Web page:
INEQUALITY_CAPITAL_AND_MANY_OTHER_THINGS

INEQUALITY_CAPITAL_AND_MANY_OTHER_THINGS - Geloso This...

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Geloso Essays in Economic & Business History forthcoming in Volume XXXIV, 2016 This article was published on-line on March 29, 2016 Essays in ECONOMIC & BUSINESS HISTORY The Journal of the Economic & Business History Society Editor Jason E. Taylor Central Michigan University Copyright © 2016, The Economic and Business History Society. This is an open access journal. Users are allowed to read, download, copy, distribute, print, search, or link to the full texts of the articles in this journal without asking prior permission from the publisher or the author. ISSN 0896-226X LCC 79-91616 HC12.E2
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Geloso 1 Essays in Economic & Business History forthcoming in Volume XXXIV, 2016 INEQUALITY, CAPITAL AND MANY OTHER THINGS IN THE 21 ST CENTURY (AND BEFORE) A Review of Unequal Gains: American Growth and Inequality since 1700 by Peter H. Lindert and Jeffrey Williamson (2016: Princeton University Press) Vincent Geloso London School of Economics Department of Economic History Editor’s Note: It is Essays tradition to publish the keynote address from the prior year’s Economic and Business History Society (EBHS) annual conference as the lead article in each year’s volume. Jeffrey Williamson delivered the keynote at the May 2015 conference, “Unequal Gains: American Growth and Inequality since 1774.” As the talk was largely a summary of Dr. Williamson’s (then forthcoming) book with Peter Lindert, and the talk can be viewed in its entirety on our website, we felt an appropriate treatment of this keynote talk would be a detailed review of the book. 1 The result is the following review by Vincent Geloso of the London School of Economics. Vincent won the Lynne Doti Award at last year’s EBHS conference for the best paper presented by a graduate student. 1 Here is a direct link to the talk: 72f3da1d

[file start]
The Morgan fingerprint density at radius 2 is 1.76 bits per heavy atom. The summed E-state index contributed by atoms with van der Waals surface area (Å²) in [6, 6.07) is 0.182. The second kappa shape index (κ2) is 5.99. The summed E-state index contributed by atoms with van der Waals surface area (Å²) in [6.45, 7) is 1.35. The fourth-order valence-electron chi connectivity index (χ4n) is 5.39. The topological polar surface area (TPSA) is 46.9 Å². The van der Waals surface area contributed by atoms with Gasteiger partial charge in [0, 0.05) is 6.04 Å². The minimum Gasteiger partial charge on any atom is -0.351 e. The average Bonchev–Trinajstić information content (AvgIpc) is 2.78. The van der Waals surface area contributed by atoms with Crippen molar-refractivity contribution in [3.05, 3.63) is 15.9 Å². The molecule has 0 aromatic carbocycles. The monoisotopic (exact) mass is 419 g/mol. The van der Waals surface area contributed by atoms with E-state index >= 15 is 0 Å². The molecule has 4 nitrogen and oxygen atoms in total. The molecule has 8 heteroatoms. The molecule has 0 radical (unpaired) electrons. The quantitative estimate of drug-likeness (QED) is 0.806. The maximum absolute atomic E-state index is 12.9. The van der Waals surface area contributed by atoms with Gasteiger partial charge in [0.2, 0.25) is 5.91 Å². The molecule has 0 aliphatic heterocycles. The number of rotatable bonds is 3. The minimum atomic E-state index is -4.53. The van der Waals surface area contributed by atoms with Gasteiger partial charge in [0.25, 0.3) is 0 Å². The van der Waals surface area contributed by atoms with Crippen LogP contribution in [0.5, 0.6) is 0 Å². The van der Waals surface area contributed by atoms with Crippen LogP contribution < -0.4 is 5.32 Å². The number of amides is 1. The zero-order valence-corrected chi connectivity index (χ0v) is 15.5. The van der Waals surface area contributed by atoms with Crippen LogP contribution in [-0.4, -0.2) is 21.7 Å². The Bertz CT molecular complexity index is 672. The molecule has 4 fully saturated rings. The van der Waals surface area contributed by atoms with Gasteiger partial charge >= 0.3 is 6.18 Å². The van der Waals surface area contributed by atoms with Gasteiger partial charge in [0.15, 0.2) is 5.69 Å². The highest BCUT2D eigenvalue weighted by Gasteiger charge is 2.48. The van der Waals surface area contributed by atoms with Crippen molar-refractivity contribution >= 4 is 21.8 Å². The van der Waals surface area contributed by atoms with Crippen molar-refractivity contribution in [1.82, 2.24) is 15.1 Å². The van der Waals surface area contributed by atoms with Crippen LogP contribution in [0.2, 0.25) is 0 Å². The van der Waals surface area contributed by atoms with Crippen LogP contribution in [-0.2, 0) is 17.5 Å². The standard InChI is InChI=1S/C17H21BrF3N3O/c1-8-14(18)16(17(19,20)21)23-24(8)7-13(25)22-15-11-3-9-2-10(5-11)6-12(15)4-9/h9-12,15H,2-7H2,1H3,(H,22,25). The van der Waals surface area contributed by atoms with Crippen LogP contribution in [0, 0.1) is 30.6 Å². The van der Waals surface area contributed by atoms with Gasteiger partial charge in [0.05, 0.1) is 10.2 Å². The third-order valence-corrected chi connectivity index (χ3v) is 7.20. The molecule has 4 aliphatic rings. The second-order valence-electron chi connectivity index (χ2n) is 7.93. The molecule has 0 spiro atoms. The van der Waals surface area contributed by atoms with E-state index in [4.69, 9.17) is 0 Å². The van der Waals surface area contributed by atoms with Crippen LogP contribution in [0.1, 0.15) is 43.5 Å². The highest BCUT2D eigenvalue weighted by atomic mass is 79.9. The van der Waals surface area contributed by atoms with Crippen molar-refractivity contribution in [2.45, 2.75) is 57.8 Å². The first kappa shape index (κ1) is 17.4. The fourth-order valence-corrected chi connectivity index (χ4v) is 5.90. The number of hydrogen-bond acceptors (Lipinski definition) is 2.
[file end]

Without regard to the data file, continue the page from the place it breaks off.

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Inequality and Capital in the 21 st Century 2 Essays in Economic & Business History forthcoming in Volume XXXIV, 2016 Introduction A year ago, members of the Economic and Business History Society met in Wisconsin for their annual conference where the keynote speaker was Jeffrey Williamson. For decades now, Williamson has been one of the foremost economic historians. His work has spanned numerous topics including crowding-out during the early industrial revolution, international migration, the effects of terms of trade on industrialization and the measurement of living standards. However, no topic seems to have been dearer to Williamson than inequality the topic he chose for his keynote speech. The speech was based on his work with Peter Lindert on inequality in the United States since the colonial era. Between that speech and this writing, Unequal Gains , which summarizes their research, has been published. Both Lindert and Williamson have been frequent visitors to the issue of inequality. Lindert has been studying the role of the rise of the public sector on economic growth and the distribution for a very long time and produced one of the key books on the topic,
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